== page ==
|US20030034529||Oct 8, 2002||Feb 20, 2003||Amberwave Systems Corporation||CMOS inverter and integrated circuits utilizing strained silicon surface channel MOSFETs|
|US20030057416||Sep 20, 2002||Mar 27, 2003||Amberwave Systems Corporation||Semiconductor structures employing strained material layers with defined impurity gradients and methods for fabricating same|
|US20030089899||Jul 16, 2002||May 15, 2003||Lieber Charles M.||Nanoscale wires and related devices|
|US20030162335||Mar 4, 2003||Aug 28, 2003||Matsushita Electric Industrial Co., Ltd.||Semiconductor device and method for fabricating the same|
|US20030206691||May 10, 2003||Nov 6, 2003||Puzey Kenneth A.||High speed data link and transmitter in the mid-infrared wavelength range|
|US20030215990||Mar 14, 2003||Nov 20, 2003||Eugene Fitzgerald||Methods for fabricating strained layers on semiconductor substrates|
|US20040084781||Jun 26, 2003||May 6, 2004||Micron Technology, Inc.||Compact system module with built-in thermoelectric cooling|
|US20040227165||Apr 14, 2004||Nov 18, 2004||Nanodynamics, Inc.||Si/C superlattice useful for semiconductor devices|
|US20050277271||Jun 9, 2004||Dec 15, 2005||International Business Machines Corporation||RAISED STI PROCESS FOR MULTIPLE GATE OX AND SIDEWALL PROTECTION ON STRAINED Si/SGOI STRUCTURE WITH ELEVATED SOURCE/DRAIN|
|US20060267130||Jun 20, 2006||Nov 30, 2006||Rj Mears, Llc||Semiconductor Device Including Shallow Trench Isolation (STI) Regions with a Superlattice Therebetween|
|US20060270169||Jun 20, 2006||Nov 30, 2006||Rj Mears, Llc||Method for Making a Semiconductor Device Including Shallow Trench Isolation (STI) Regions with a Superlattice Therebetween|
|EP0843361A1||Nov 12, 1997||May 20, 1998||Hitachi Europe Limited||Memory device|
|GB2347520A||Title not available|
|JPS6127681A||Title not available|
|JPS61145820A||Title not available|
|JPS61220339A||Title not available|
|JPS62219665A||Title not available|
|WO1999063580A2||May 25, 1999||Dec 9, 1999||Massachusetts Institute Of Technology||Compound semiconductor structure with lattice and polarity matched heteroepitaxial layers|
|WO2002103767A1||Jun 14, 2001||Dec 27, 2002||Nanodynamics, Inc.||Epitaxial siox barrier/insulation layer______________________|
|1||Ball, Striped Nanowires Shrink Electronics, firstname.lastname@example.org, Feb. 7, 2002.|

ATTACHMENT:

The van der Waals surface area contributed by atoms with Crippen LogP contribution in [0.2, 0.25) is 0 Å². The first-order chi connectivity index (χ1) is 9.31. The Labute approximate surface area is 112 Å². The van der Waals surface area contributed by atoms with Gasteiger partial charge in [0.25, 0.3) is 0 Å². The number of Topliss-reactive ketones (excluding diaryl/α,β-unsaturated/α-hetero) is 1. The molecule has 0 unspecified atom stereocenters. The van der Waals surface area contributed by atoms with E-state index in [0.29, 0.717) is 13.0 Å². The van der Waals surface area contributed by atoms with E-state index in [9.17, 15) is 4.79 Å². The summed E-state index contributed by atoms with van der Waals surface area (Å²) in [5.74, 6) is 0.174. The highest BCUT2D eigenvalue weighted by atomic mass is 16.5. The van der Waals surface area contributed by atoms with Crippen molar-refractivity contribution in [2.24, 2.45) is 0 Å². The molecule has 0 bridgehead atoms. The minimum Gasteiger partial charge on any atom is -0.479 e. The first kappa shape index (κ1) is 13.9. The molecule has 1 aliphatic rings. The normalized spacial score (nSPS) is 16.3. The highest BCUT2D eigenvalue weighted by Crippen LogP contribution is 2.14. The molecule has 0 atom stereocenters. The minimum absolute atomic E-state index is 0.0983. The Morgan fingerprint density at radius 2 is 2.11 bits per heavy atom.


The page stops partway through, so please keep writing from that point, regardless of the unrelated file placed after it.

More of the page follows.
|2||Connelly et al., A New Route to Zero-Barrier Metal Source/Drain Material, IEEE Transactions on Nanotechnology, vol. 3, No. 1, Mar. 2004, pp. 98-104.|
|3||Fan et al., N- and P-Type SiGe/Si Superlattice Coolers, the Seventeenth Intersociety Conference on Thermomechanical Phenomena in Electronic Systems (ITherm 2000), vol. 1, pp. 304-307, Las Vegas, NV, May 2000.|
|4||Fiory et al., Light Emission from Silicon: Some Perspectives and Applications, Journal of Electronic Materials, vol. 32, No. 10, 2003, pp. 1,043-1,051.|
|5||Grupp et al., A New Junction Technology for Low-Resistance Contacts and Schottky Barrier MOSFETS, 2005 International Workshop on Junction Technology.|
|6||Harvard University Professor and Nanosys Co-Founder, Charlie Lieber, Raises the Stakes in the Development of Nanoscale Superlattice Structures and Nanodevices, Feb. 8, 2002, Nanosys, Inc.|
|7||Lecture 6: Light Emitting and Detecting Devices, MSE 6001, Semiconductor Materials Lectures, Fall 2004.|
|8||Luo et al., Chemical Design of Direct-Gap Light-Emitting Silicon, published Jul. 25, 2002, The American Physical Society; vol. 89, No. 7.|
|9||Novikov et al., Silicon-based Optoelectronics, 1999-2003, pp. 1-6.|
|10||Shah et at., Experimental Analysis and Theoretical Model for Anomalously High Ideality Factors (n>2.0) in AIGaN/GaN P-N Junction Diodes, Journal of Applied Physics, vol. 94, No. 4, Aug. 15, 2003.|
|11||Tsu, Phenomena in Silicon Nanostructure Devices, University of North Carolina at Charlotte, Sep. 6, 2000.|
|12||Ye et al., GaAs MOSFET with Oxide Gate Dielectric Grown by Atomic Layer Deposition, Agere Systems, Mar. 2003.|
|Citing Patent||Filing date||Publication date||Applicant||Title|
|US9275996||Nov 21, 2014||Mar 1, 2016||Mears Technologies, Inc.||Vertical semiconductor devices including superlattice punch through stop layer and related methods|
|US9406753||Nov 21, 2014||Aug 2, 2016||Atomera Incorporated||Semiconductor devices including superlattice depletion layer stack and related methods|
|US9558939||Jan 15, 2016||Jan 31, 2017||Atomera Incorporated||Methods for making a semiconductor device including atomic layer structures using N2O as an oxygen source|
|U.S. Classification||257/15, 438/410, 257/510, 257/E29.075, 257/17, 438/221, 257/28, 438/222, 438/413|
|Cooperative Classification||H01L29/1054, H01L21/76237, H01L29/15, H01L29/1033|
|European Classification||H01L29/10D2B4, H01L21/762C8|
|Jul 10, 2008||AS||Assignment|
Owner name: MEARS TECHNOLOGIES, INC., MASSACHUSETTS
Free format text: ASSIGNMENT OF ASSIGNORS INTEREST;ASSIGNORS:MEARS, ROBERT J.;RAO, KALIPATNAM VIVEK;REEL/FRAME:021220/0432
Effective date: 20080611
|Apr 2, 2014||FPAY||Fee payment|
Year of fee payment: 4
|Mar 17, 2015||AS||Assignment|
Owner name: LIQUID VENTURE PARTNERS, LLC, CALIFORNIA
Free format text: SECURITY INTEREST;ASSIGNOR:MEARS TECHNOLOGIES, INC.;REEL/FRAME:035216/0473
Effective date: 20150317
|Apr 11, 2016||AS||Assignment|
Owner name: ATOMERA INCORPORATED, CALIFORNIA
Free format text: CHANGE OF NAME;ASSIGNOR:MEARS TECHNOLOGIES, INC.;REEL/FRAME:038400/0349
Effective date: 20160112